Seven days from today, I will begin a new call. I was nervous about telling the president of my current congregation that I was leaving. Over lunch I informed him and explained my reasons. I was relieved that he understood. We talked about the future for that congregation, what I thought and saw, and laughed over some good memories. Despite all that, it was the joke he made at the end that stuck with me.

“It’s OK,” he teased. “You pastors are always coming and going.”

We laughed at the time, but as I thought about it more, the humor of that statement faded. He was right. Pastors change congregations often. I will be the fourth pastor in my next congregation’s 35-year history, and they’ve had far less transition than my last call. I once visited a congregation that was 150 years old, and they had a wall of photographs and paintings of their pastors. I counted almost 50 – 50! Their average tenure was three years. The reasons vary, but by and large the president of my congregation was right. Indeed, pastors come and go.

The more I thought about it, though, the more I realized that members also come and go. Oh, sure, there are some who sit in the same pew for decades. But while they are doing that, others are coming and going around them. The reasons also vary. Sometimes it is simply the circle of life. Babies are born, people die; these things happen. Sometimes there are schisms that cause members to leave or wonderful new programs that attract new blood. The reasons vary, but it’s not just pastors who come and go. It’s also members.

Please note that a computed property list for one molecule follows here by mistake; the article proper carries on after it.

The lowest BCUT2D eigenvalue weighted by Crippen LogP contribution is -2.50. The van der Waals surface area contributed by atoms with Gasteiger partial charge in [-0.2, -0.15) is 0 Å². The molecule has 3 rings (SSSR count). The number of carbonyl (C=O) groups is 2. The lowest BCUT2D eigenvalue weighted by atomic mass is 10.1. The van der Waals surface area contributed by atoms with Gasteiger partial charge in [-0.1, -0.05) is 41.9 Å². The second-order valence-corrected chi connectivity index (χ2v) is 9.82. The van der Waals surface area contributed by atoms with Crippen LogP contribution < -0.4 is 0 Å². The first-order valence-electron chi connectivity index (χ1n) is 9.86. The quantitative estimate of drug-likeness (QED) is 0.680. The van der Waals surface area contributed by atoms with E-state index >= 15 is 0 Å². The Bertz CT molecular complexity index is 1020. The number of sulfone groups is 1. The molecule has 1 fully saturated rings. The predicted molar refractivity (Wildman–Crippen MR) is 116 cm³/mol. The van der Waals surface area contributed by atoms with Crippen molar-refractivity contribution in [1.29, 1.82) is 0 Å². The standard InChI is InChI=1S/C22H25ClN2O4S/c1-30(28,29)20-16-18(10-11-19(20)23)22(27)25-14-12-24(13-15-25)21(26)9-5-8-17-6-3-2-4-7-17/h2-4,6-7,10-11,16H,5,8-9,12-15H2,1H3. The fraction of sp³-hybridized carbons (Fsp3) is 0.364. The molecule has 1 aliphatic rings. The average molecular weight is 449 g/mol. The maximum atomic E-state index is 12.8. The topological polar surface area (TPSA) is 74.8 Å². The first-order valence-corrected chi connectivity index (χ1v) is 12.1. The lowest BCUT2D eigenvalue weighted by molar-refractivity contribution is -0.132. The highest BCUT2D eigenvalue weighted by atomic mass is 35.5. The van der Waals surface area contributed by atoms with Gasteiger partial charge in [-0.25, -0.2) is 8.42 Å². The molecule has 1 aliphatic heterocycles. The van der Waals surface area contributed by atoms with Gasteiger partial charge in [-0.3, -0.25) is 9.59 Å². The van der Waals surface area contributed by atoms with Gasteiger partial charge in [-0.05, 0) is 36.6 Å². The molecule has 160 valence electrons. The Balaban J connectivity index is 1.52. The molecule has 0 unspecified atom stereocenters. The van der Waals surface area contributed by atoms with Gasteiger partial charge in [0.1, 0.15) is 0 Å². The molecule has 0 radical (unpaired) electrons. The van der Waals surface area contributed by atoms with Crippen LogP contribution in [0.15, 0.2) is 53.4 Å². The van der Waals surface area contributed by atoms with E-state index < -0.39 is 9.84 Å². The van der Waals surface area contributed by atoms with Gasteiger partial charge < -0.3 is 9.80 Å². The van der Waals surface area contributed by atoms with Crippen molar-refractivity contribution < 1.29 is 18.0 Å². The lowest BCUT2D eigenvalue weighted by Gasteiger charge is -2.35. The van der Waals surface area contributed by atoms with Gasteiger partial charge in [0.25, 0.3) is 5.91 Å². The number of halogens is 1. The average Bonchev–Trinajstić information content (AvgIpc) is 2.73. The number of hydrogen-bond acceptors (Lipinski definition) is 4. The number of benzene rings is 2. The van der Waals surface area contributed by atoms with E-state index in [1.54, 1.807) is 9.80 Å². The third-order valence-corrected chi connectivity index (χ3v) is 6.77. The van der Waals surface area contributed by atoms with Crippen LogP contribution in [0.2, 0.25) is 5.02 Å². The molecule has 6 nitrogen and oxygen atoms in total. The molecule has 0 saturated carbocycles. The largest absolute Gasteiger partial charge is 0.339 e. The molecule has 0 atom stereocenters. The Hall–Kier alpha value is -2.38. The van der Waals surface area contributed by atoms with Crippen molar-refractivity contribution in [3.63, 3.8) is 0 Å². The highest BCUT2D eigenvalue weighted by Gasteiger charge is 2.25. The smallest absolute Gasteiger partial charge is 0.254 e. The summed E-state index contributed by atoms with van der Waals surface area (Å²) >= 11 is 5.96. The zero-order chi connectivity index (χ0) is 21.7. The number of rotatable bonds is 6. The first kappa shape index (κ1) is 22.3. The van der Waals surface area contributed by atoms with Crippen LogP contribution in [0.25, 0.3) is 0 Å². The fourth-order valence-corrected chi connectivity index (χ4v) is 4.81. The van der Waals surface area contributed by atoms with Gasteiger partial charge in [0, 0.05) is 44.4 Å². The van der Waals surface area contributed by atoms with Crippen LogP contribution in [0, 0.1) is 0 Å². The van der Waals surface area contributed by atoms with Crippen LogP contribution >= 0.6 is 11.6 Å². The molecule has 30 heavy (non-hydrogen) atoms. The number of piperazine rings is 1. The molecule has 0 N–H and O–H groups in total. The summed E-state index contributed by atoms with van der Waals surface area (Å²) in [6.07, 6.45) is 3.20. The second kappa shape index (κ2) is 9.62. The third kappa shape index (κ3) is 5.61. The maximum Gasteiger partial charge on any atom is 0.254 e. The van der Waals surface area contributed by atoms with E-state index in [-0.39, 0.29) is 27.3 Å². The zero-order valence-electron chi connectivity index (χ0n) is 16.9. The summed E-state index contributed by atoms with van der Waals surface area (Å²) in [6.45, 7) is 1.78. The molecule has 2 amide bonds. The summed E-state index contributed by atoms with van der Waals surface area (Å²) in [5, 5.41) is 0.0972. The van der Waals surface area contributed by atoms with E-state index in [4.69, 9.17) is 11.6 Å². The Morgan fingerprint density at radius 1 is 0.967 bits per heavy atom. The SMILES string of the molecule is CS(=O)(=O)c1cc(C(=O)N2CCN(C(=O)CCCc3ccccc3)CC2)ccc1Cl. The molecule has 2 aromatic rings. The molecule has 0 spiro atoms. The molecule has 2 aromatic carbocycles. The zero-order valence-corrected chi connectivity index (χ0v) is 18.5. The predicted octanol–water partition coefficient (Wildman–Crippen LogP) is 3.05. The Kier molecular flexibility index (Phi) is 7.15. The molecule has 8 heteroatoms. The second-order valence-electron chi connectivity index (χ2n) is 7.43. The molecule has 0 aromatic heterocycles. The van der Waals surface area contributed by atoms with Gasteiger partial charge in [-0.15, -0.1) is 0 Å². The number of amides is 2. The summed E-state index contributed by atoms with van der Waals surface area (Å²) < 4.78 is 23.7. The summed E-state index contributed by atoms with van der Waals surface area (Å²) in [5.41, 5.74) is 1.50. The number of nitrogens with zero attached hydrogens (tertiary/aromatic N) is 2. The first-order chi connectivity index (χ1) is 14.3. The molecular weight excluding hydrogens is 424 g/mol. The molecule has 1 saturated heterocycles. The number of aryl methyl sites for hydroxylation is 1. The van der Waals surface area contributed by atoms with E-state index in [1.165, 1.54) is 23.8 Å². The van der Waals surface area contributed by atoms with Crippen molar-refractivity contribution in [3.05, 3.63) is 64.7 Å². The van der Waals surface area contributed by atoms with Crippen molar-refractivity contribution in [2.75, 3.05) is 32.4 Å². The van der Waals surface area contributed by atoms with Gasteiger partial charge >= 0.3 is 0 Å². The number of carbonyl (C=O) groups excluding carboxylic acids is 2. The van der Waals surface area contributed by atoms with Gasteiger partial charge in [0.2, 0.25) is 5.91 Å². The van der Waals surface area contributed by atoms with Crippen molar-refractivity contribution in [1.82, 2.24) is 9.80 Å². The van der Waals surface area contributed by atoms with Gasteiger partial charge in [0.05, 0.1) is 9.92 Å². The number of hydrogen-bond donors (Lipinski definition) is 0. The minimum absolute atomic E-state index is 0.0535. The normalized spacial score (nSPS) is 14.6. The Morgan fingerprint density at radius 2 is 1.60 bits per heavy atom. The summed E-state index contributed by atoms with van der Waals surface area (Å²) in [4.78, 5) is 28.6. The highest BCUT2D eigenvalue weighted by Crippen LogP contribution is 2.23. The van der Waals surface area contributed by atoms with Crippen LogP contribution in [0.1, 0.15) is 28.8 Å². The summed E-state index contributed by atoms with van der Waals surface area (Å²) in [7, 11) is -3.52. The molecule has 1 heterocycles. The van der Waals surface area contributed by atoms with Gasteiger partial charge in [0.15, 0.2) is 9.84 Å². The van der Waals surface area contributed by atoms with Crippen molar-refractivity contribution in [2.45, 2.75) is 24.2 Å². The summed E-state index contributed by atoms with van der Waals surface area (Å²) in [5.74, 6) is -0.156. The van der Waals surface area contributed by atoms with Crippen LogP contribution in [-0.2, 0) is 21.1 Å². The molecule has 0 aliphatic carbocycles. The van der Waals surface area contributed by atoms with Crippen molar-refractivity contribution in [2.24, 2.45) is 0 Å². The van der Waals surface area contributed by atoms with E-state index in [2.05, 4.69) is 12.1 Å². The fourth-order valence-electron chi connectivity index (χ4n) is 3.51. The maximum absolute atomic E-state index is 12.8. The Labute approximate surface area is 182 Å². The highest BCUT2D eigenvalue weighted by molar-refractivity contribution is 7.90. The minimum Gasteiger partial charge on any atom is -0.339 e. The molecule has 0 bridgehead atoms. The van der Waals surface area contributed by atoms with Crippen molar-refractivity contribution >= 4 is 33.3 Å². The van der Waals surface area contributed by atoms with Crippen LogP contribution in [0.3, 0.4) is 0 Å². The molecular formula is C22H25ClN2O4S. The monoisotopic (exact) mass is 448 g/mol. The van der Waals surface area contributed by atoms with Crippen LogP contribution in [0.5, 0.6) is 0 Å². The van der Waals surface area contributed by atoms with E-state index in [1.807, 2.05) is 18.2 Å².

All of this transition made me wonder who should be running our congregations. Pastors come and go, so having pastors run congregations does not seem like the way to go. Same thing with members. With all these people coming and going, who should run our congregations?

There’s only one person left, and that’s God. Since it’s God’s church anyway, it seems to me that God should run it. God was there before there were members or a pastor, and God will be there when all of us are gone. Plus, I’m pretty sure God has a better idea of what to do in a given situation than all of us put together. It’s not the pastors or the members who should be running our congregations. It’s God.

So the next time my congregation has a decision to make, that’s how I’m going to approach it. I’m not going to treat it like my congregation, or even the member’s congregation. I’m going to let God make the decision. Whether it’s what to do in worship, how to run a program, or what color napkins we use, I’m going to leave every decision up to God. I’ve never been part of a congregation like that before, but it sounds like one I could stay at forever.

Scott Seeke
Scott Seeke is pastor of Holy Cross Lutheran Church, Livonia, Mich. He is also a writer best known for the film Get Low and the follow-up book Uncle Bush’s Live Funeral.

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